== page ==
Understand VAR Keyword in C# 3.0 using examples

 

One my friend Robin Gangawane from "Goregaon - Mumbai", who is currently working in a small software firm and a newbie in .net technology, via email has suggested me a very good question i.e. "what is a use of VAR keyword and illustrate difference between dynamic keyword and VAR keyword using an example" and asked me to write an article on the same. I'm very grateful to Mr. "Robin Gangawane" for following onlinebuff tutorial post. Like Mr. Robin Gangawane if you have any doubt/query or want to suggest me a "Question - Frequently Asked in an Interviews" then feel free to drop a question via email or comment.

Explain VAR Keyword in C# 3.0?

Before we talk more about "VAR" keyword. Let me make it clear that this "VAR" keyword is not similar to the "var" keyword used in javascript or "Variant" data-type used in Visual Basics.

VAR keyword is an implicitly way of (indirect) defining a data-type. "VAR" keyword is a static type means it is an implicitly way of declaring strong type.

All variables declared as "VAR" are strongly typed or statically typed.

Syntax of VAR keyword

var x = 9;

So as you see from above code to define a VAR keyword variable is pretty simple just you need to define "var" followed by “variable-name“.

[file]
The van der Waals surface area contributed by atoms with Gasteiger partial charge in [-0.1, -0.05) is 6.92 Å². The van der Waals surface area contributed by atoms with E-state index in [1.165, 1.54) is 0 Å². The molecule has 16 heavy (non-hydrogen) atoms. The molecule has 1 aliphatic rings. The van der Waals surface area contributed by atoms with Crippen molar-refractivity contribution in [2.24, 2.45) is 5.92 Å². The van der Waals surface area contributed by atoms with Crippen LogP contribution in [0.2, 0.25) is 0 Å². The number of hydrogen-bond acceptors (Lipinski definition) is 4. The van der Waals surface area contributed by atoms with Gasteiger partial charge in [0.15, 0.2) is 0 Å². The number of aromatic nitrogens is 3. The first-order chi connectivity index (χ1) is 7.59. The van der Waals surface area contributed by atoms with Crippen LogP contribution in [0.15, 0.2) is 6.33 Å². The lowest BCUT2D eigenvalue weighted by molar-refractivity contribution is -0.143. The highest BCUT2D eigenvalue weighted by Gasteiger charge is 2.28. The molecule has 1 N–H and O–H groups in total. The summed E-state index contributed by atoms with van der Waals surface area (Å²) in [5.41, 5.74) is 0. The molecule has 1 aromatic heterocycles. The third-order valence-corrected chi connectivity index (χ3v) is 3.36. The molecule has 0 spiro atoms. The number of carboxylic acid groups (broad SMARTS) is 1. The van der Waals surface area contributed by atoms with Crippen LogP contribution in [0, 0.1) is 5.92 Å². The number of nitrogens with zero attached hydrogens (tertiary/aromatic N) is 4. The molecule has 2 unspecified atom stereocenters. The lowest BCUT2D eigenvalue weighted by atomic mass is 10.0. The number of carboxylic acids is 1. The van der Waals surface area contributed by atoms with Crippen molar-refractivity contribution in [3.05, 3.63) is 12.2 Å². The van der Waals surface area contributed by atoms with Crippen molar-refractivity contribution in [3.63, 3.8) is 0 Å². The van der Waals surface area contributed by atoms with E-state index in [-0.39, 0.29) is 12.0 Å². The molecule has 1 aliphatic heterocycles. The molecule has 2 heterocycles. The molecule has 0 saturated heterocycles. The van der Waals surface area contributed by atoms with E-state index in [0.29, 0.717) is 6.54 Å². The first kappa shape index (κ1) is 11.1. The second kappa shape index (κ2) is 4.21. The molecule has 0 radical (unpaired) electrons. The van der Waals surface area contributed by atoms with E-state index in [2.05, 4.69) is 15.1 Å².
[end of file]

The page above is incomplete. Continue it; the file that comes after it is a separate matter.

So now you must be thinking what type of data-type is this "VAR" keyword and how it become the strong type.Let me show you using an example.

VAR is a Static Type - Let's Prove It

Let's define two variables one with "var" keyword and another one with an "int" keyword.

class Program {

	public static void Main()
	{
		var x = 9;
		int x = 9;
	}

}

So my friend, "VAR" type is not the actual type. The actual type is decided by the compiler during compile-time depending on the right-hand side value.

When you define a VAR type variable with attached data to it. The moment you attach the data to a VAR keyword variable, the compiler will automatically detect right hand side value and depending on data compiler decides the actual type and turns that VAR keyword variable to strong type variable of a same type. On right hand-side if you define "interger" number then compiler will convert var-type variable to "int" type or if you define "string" then compiler will convert var-type variable to "string" type or if you define "floating number" then compiler will convert var-type variable to "double" type.

So in a way above both above lines are same, if you declare "var" or "int" with data "9" for a compiler is one and the same means both variables will inherit from a same common base class called System.Int32.

Only one difference in both lines i.e.

int x = 9;

Above line is explicit declaration of "integer variable" with a common base class System.Int32.

var x = 9;

Above line is implicit declaration of "integer variable" with a common base class System.Int32.

Proof using ILDASM tool

class Program{

public static void Main(string args[]){

   var x = 9;

}

}

Now, We will compile this above program or build this above program (short cut press CTRL + F5).

When we build this program visual studio will generate exe file of this program.

Now, let's open up visual studio command prompt (you can find visual studio command prompt in program files -> visual studio folder 2010 -> Visual Studio Tools -> Click on the visual studio command tool.

After opening of visual studio command prompt type the following code that is "ILDASM" to open ILDASM tool.

In "ILDASM" tool open the exe file (you can find the exe file in the Bin folder). After you open up the exe file as shown in below image.